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History of Children's Environmental Health Protection at EPA

EPA Establishes Children's Environmental Health Agenda

In 1995, EPA released its Policy on Evaluating Risk to Children which directs the agency to explicitly and consistently take into account environmental health risks to infants and children in all risk characterizations and public health standards set for the United States. In October 2013, EPA reaffirmed its support of this important policy (PDF). Since the fall of the 1996, the Agency has followed a seven-step National Agenda to Protect Children's Health from Environmental Threats. In 2010, then-Administrator Lisa Jackson renewed EPA’s commitment to the Agenda and the importance of children’s health in a memo to staff (PDF). Most recently, in October 2018, EPA reaffirmed its support of this important policy.

This National Agenda calls for the Agency to:

  • Ensure that all standards set by EPA are protective of any heightened risks faced by children.
  • Develop a scientific research strategy focused on the gaps in knowledge regarding child-specific susceptibility and exposure to environmental pollutants.
  • Develop new, comprehensive policies to address cumulative and simultaneous exposures faced by children.
  • Expand community right-to-know allowing families to make informed choices concerning environmental exposures to their children.
  • Encourage parental responsibility for protecting their children from environmental health threats by providing them with basic information.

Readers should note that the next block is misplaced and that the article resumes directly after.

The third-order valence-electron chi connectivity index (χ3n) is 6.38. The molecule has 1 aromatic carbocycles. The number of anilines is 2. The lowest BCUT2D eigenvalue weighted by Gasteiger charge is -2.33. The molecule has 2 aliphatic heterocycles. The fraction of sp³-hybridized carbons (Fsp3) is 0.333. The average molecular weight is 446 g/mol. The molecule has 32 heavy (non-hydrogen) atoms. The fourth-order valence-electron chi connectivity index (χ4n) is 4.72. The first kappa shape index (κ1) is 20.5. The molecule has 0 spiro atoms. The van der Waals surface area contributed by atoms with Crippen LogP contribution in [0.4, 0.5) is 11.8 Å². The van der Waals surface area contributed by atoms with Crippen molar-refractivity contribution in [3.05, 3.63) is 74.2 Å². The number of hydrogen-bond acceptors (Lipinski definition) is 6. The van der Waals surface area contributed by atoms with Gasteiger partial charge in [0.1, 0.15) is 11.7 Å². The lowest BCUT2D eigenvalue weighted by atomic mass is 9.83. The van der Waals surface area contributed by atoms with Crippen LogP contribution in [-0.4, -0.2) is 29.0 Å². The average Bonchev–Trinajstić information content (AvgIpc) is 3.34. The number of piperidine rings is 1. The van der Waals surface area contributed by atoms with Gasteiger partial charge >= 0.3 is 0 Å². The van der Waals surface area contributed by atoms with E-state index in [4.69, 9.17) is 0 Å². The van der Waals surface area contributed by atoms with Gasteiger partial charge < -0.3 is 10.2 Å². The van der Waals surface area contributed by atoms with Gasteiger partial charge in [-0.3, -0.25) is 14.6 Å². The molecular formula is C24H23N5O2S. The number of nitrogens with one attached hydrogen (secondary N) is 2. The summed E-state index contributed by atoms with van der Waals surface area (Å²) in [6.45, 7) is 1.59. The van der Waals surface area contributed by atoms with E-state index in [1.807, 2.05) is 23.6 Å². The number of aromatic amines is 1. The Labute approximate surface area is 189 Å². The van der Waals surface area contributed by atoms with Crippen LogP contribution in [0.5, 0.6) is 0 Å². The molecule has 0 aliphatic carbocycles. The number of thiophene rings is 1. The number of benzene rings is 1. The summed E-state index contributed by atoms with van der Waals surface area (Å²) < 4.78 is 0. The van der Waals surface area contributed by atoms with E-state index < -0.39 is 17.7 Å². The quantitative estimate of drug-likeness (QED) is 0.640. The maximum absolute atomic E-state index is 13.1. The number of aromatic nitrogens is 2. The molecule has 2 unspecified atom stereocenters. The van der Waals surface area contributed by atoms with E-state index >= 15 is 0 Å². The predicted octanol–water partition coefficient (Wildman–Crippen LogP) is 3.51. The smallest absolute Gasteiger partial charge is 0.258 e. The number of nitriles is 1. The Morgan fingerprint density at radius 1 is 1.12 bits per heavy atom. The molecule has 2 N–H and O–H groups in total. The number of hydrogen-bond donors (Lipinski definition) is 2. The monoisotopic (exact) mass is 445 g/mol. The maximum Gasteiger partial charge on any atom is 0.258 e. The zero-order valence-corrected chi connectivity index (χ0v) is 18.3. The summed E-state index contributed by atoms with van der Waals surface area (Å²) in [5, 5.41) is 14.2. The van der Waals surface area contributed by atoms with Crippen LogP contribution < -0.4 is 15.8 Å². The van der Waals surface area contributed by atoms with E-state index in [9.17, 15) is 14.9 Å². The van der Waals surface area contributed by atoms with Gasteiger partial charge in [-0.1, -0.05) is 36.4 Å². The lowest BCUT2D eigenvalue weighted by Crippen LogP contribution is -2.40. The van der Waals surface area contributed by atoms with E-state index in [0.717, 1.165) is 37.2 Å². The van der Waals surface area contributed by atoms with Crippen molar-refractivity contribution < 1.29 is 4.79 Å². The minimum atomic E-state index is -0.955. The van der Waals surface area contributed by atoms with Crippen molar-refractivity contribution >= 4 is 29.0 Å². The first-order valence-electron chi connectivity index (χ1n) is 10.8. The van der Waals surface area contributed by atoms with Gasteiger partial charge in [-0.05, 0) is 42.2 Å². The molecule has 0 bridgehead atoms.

• Encourage and expand educational efforts with health care providers and environmental professionals so they can identify, prevent, and reduce environmental health threats to children.
  • Provide the necessary funding to address children's environmental health as a top priority among relative health risks.

President Acts on Behalf of Children

On April 21, 1997, the president signed the Executive Order on the Protection of Children from Environmental Health Risks and Safety Risks (PDF). This Executive Order requires all federal agencies to assign a high priority to addressing health and safety risks to children, coordinate research priorities on children's health, and ensure that their standards take into account special risks to children. The Executive Order created a President's Task Force on Environmental Health Risks and Safety Risks to Children to implement the Executive Order.

International Attention to Children's Environmental Health

Later that same year, the environment leaders of the Group of Eight met in Miami, Florida and agreed to the Declaration on Children's Environmental HealthExit, affirming a commitment to continuously work for a safe and secure environment for children and highlighting seven areas for action, including climate change, risk assessment, air and water quality, and endocrine disrupting chemicals.

EPA Launches New Office

In May 1997, EPA established the Office of Children's Health Protection (OCHP) to support the Agency as it implements the president's Executive Order as well as the national Agenda to Protect Children's Health from Environmental Threats. The mission of OCHP is to make the environmental health protection of children a fundamental goal of public health and environmental protection in the United States and around the world. OCHP supports and facilitates Agency efforts to protect children's health from environmental threats.

EPA Takes Action

EPA has taken steps to fulfill the requirements of the National Agenda and Executive Order. Some of the more visible examples include certain updated air quality standards which will provide additional health protection for 35 million children, implementation of the 1996 Safe Drinking Water Act Amendments, and the 1996 Food Quality Protection Act Amendments of the Food Drug and Cosmetic Act.